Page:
- Google Messages encryption will launch this month for beta users.
- After beta testing is complete, the security protocol will roll out to all Messages users over the next year.
- End-to-end encryption will only apply if you are using Chat with Messages and the person(s) you’re chatting with is, too.
Today, Google announced an update on the rollout of rich communication services (RCS) for its official Messages app. RCS support — which Google markets as Chat — is now available around the world for everyone who uses the app. That means you can access RCS features regardless of your phone or carrier. The only stipulation is that the person(s) with whom you are communicating also must have Chat active within Messages.
On top of this news, the company also announced that a beta rollout of Google Messages encryption is on the way. This will allow for end-to-end encryption of all communications for Messages users. Encrypted conversations will help Messages become a viable chat alternative for users who refuse to leave WhatsApp, Telegram, Signal, or other encrypted chat apps.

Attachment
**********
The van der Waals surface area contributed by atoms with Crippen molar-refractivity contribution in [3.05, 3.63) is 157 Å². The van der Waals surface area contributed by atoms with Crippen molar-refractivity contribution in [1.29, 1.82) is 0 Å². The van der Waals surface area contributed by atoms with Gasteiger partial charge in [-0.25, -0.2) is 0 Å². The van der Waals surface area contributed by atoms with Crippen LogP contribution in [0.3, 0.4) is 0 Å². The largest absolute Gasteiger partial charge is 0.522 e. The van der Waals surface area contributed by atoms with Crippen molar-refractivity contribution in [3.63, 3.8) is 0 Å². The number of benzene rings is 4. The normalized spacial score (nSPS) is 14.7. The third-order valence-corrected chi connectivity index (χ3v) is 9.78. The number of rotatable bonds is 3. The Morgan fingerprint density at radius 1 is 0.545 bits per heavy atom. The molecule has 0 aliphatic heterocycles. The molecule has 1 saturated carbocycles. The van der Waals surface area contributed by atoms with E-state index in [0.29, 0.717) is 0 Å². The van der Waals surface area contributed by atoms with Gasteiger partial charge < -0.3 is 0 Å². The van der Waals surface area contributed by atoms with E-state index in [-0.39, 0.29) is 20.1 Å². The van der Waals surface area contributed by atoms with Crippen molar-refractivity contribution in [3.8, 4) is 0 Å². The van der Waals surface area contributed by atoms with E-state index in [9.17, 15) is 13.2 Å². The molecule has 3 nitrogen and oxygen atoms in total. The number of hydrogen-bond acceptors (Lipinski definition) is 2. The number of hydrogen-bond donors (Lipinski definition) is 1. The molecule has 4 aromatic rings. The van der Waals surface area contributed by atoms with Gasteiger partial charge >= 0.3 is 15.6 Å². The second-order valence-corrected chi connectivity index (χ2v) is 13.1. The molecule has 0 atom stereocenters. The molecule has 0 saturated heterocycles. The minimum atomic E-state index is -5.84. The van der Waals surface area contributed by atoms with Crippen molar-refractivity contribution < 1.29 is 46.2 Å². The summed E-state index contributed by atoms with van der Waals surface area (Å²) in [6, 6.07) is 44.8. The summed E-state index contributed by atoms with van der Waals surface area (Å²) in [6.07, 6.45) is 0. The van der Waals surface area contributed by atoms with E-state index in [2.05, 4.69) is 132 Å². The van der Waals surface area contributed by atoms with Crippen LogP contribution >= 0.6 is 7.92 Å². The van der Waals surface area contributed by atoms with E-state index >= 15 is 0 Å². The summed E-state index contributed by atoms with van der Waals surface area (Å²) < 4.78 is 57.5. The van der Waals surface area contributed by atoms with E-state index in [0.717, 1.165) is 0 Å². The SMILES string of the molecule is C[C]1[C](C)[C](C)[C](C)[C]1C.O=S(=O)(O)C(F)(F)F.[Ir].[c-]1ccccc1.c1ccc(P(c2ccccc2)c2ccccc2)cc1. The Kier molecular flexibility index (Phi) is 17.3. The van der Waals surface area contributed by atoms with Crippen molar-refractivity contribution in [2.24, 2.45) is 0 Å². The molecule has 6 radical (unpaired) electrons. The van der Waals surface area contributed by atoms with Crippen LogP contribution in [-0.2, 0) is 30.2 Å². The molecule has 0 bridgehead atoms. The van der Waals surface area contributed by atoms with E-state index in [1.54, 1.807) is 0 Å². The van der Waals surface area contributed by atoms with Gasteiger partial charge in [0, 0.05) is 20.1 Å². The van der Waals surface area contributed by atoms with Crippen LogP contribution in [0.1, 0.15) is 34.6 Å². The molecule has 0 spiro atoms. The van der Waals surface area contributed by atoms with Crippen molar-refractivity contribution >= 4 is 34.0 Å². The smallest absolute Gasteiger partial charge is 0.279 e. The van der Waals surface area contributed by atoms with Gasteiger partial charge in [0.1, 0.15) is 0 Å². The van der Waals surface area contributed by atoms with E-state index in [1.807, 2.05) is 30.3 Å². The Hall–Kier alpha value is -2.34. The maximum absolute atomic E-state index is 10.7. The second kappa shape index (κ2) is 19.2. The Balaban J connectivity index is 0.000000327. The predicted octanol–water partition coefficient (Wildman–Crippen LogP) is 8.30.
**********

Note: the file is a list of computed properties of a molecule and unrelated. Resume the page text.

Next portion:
Google Messages encryption: How, why, and when?
To access end-to-end encryption within Messages when it rolls out in beta, you will need to meet certain criteria:
- You and the person you are communicating with must be beta testers. Instructions for that are here.
- You and your chat partner must be using the beta version of Messages for Android.
- You both must have Chat features turned on.
Google would not commit to a specific timeline of when Google Messages encryption will land for beta testers. All it would say is that it will begin this month, so sometime before December 1, 2020.
Related: How does encryption work?
Presumably, there will be a beta testing period to last at least a few months and then a slow rollout of encryption features to non-beta users. This could take anywhere from a few months to a year.
Once end-to-end encryption is on and active for all, you will still need to be chatting with other people using Messages with Chat features enabled. This will make things a little tricky when you are communicating with people who use a different app or people who use iPhones. As such, it is unlikely Messages will ever be at parity with cross-platform encrypted chat apps such as Telegram.
Still, Google Messages encryption is good news for everyone, as it will bring more security to millions of users. Hopefully, Google won’t make us all wait too long!